The urban heat island effect is created by impervious surfaces, such as roads, parking lots, and buildings, which retain heat from the sun’s radiation. At night, these surfaces release the retained heat, creating a localized area of higher temperatures. Localized “hot-spots’ combine to create a dome of hot air over a metropolitan area.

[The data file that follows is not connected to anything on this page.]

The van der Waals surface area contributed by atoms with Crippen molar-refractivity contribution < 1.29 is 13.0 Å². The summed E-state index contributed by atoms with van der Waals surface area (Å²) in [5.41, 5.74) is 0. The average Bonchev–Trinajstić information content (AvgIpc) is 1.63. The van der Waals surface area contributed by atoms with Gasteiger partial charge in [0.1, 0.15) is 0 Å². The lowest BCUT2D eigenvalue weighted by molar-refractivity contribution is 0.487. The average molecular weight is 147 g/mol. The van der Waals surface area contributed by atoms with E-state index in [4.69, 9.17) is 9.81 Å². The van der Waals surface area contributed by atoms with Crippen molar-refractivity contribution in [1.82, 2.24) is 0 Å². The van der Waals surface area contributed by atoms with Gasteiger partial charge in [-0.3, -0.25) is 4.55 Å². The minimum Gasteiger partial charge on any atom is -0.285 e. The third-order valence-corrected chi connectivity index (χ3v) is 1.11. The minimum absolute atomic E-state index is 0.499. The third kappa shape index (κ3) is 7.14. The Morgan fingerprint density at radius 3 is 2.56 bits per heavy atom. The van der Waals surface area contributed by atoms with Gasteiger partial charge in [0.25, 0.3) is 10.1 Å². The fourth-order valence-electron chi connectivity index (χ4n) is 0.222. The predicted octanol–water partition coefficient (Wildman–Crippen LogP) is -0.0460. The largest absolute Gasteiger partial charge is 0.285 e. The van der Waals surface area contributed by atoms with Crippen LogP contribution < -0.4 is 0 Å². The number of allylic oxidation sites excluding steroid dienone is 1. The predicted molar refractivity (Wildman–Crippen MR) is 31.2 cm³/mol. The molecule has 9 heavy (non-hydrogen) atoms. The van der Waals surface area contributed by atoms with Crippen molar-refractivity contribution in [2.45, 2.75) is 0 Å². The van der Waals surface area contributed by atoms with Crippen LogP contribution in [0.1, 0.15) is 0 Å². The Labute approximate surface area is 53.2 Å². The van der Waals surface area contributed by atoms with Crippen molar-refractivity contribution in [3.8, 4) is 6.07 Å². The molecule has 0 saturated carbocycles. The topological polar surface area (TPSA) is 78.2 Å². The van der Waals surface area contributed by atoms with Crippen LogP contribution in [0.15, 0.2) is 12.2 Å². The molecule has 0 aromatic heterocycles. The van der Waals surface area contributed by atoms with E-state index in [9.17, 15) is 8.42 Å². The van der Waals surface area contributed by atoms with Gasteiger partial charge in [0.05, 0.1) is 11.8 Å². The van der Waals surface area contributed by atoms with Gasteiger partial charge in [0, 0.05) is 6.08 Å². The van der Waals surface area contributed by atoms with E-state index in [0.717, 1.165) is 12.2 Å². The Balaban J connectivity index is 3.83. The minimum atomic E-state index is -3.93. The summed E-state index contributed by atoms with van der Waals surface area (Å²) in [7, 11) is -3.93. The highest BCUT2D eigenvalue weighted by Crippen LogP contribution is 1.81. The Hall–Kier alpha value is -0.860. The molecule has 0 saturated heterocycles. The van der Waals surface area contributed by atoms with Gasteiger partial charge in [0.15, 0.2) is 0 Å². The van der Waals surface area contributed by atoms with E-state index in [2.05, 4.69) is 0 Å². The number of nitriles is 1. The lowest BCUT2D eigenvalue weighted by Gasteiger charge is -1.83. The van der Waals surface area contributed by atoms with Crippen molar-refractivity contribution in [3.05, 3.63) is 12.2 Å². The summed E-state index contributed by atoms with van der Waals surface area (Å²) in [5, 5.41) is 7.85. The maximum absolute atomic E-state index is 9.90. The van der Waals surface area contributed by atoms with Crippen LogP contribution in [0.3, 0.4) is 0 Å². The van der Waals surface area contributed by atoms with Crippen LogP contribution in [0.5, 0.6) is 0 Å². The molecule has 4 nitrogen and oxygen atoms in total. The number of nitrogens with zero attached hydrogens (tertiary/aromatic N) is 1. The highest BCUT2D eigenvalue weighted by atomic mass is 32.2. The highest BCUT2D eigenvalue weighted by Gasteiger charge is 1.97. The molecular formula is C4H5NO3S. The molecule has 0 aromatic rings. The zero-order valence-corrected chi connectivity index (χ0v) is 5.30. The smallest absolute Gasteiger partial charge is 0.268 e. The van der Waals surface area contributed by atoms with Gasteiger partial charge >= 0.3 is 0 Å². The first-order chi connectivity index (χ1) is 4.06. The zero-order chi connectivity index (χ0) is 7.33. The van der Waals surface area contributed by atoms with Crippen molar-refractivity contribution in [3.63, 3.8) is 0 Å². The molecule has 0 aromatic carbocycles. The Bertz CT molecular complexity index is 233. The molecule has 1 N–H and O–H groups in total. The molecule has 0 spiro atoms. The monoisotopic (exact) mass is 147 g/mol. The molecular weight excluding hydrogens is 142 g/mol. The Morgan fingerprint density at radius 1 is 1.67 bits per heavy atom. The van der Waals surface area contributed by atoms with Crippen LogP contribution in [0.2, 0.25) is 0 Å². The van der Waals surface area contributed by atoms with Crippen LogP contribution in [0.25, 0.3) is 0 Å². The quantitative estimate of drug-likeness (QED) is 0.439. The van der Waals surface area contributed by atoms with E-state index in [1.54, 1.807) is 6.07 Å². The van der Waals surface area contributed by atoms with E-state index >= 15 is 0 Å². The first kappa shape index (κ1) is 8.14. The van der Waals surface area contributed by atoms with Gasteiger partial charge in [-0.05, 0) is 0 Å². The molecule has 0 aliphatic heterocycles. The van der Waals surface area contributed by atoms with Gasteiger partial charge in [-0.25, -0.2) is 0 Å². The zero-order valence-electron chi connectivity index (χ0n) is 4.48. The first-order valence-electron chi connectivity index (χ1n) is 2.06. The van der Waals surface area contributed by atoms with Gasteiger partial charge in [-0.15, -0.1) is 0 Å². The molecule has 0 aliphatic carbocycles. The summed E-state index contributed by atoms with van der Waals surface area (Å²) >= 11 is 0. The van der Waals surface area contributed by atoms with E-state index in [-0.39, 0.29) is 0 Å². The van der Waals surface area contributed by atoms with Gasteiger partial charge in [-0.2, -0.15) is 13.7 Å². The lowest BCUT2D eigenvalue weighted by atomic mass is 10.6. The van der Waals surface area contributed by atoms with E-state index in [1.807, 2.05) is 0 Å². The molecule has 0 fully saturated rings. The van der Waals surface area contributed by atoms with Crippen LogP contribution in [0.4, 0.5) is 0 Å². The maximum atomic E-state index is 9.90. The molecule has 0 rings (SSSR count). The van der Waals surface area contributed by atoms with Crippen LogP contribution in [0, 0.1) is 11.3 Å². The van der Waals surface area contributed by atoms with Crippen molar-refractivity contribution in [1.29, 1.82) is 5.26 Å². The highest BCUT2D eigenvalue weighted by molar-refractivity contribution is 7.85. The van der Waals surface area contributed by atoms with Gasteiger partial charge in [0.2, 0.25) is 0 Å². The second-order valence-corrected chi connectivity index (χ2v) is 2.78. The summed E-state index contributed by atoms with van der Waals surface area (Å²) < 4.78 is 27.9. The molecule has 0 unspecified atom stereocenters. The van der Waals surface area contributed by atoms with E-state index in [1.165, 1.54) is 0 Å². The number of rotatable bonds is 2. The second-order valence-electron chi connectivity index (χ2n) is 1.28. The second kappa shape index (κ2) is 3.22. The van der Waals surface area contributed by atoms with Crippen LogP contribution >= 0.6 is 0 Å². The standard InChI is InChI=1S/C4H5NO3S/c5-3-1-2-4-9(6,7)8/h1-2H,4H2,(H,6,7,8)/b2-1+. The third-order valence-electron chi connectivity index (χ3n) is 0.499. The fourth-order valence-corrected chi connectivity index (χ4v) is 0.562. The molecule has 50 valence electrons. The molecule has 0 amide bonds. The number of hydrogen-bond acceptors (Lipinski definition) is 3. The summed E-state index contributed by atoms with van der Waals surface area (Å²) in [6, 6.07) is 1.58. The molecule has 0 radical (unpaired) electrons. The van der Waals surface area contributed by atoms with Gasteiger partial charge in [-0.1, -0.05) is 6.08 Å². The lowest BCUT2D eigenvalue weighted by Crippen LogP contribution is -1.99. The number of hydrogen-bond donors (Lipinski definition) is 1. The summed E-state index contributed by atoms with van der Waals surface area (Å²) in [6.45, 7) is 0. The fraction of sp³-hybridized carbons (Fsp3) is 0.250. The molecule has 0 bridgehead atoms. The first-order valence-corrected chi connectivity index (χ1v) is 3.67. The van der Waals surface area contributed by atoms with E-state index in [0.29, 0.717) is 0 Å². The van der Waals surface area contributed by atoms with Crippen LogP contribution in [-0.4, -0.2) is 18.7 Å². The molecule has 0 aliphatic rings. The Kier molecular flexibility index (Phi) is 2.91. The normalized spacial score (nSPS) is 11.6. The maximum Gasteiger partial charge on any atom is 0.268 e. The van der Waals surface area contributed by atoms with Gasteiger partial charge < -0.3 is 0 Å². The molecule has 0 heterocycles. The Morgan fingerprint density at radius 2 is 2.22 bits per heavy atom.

Impervious surfaces causing increased heat values:
- Dark roofing material
- Parking lots
- High concentration of buildings
- Lack of tree canopy
The phenomenon impacts energy use, particularly in the summer months, when air conditioners forced to run more often, and for longer periods of time due to the increased air temperatures.
Use OKI’s Urban Heat Island Map tool to map areas most impacted by the urban heat island effect.